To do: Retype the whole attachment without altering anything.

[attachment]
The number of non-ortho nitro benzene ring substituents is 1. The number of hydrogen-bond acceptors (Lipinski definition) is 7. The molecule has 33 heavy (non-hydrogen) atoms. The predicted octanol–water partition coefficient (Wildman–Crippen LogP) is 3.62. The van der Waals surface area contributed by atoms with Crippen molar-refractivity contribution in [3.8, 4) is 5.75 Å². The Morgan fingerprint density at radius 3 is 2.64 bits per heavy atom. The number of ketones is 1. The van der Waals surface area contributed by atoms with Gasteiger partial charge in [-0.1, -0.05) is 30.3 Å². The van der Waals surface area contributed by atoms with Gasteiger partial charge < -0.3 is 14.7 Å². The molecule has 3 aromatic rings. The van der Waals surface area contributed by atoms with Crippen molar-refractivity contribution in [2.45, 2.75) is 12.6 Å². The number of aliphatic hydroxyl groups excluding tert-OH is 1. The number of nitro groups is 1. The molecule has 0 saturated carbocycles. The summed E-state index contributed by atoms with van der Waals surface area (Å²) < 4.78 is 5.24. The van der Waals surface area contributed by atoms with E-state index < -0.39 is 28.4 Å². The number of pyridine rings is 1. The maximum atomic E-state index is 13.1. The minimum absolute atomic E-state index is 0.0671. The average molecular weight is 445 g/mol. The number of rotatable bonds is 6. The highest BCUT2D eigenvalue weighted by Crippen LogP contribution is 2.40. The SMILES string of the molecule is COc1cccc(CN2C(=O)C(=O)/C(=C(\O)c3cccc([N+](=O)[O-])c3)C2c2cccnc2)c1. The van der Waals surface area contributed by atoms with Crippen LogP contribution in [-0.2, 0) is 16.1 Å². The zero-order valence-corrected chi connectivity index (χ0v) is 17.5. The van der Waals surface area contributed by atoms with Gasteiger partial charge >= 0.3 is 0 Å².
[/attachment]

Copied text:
The number of non-ortho nitro benzene ring substituents is 1. The number of hydrogen-bond acceptors (Lipinski definition) is 7. The molecule has 33 heavy (non-hydrogen) atoms. The predicted octanol–water partition coefficient (Wildman–Crippen LogP) is 3.62. The van der Waals surface area contributed by atoms with Crippen molar-refractivity contribution in [3.8, 4) is 5.75 Å². The Morgan fingerprint density at radius 3 is 2.64 bits per heavy atom. The number of ketones is 1. The van der Waals surface area contributed by atoms with Gasteiger partial charge in [-0.1, -0.05) is 30.3 Å². The van der Waals surface area contributed by atoms with Gasteiger partial charge < -0.3 is 14.7 Å². The molecule has 3 aromatic rings. The van der Waals surface area contributed by atoms with Crippen molar-refractivity contribution in [2.45, 2.75) is 12.6 Å². The number of aliphatic hydroxyl groups excluding tert-OH is 1. The number of nitro groups is 1. The molecule has 0 saturated carbocycles. The summed E-state index contributed by atoms with van der Waals surface area (Å²) < 4.78 is 5.24. The van der Waals surface area contributed by atoms with E-state index < -0.39 is 28.4 Å². The number of pyridine rings is 1. The maximum atomic E-state index is 13.1. The minimum absolute atomic E-state index is 0.0671. The average molecular weight is 445 g/mol. The number of rotatable bonds is 6. The highest BCUT2D eigenvalue weighted by Crippen LogP contribution is 2.40. The SMILES string of the molecule is COc1cccc(CN2C(=O)C(=O)/C(=C(\O)c3cccc([N+](=O)[O-])c3)C2c2cccnc2)c1. The van der Waals surface area contributed by atoms with Crippen LogP contribution in [-0.2, 0) is 16.1 Å². The zero-order valence-corrected chi connectivity index (χ0v) is 17.5. The van der Waals surface area contributed by atoms with Gasteiger partial charge >= 0.3 is 0 Å².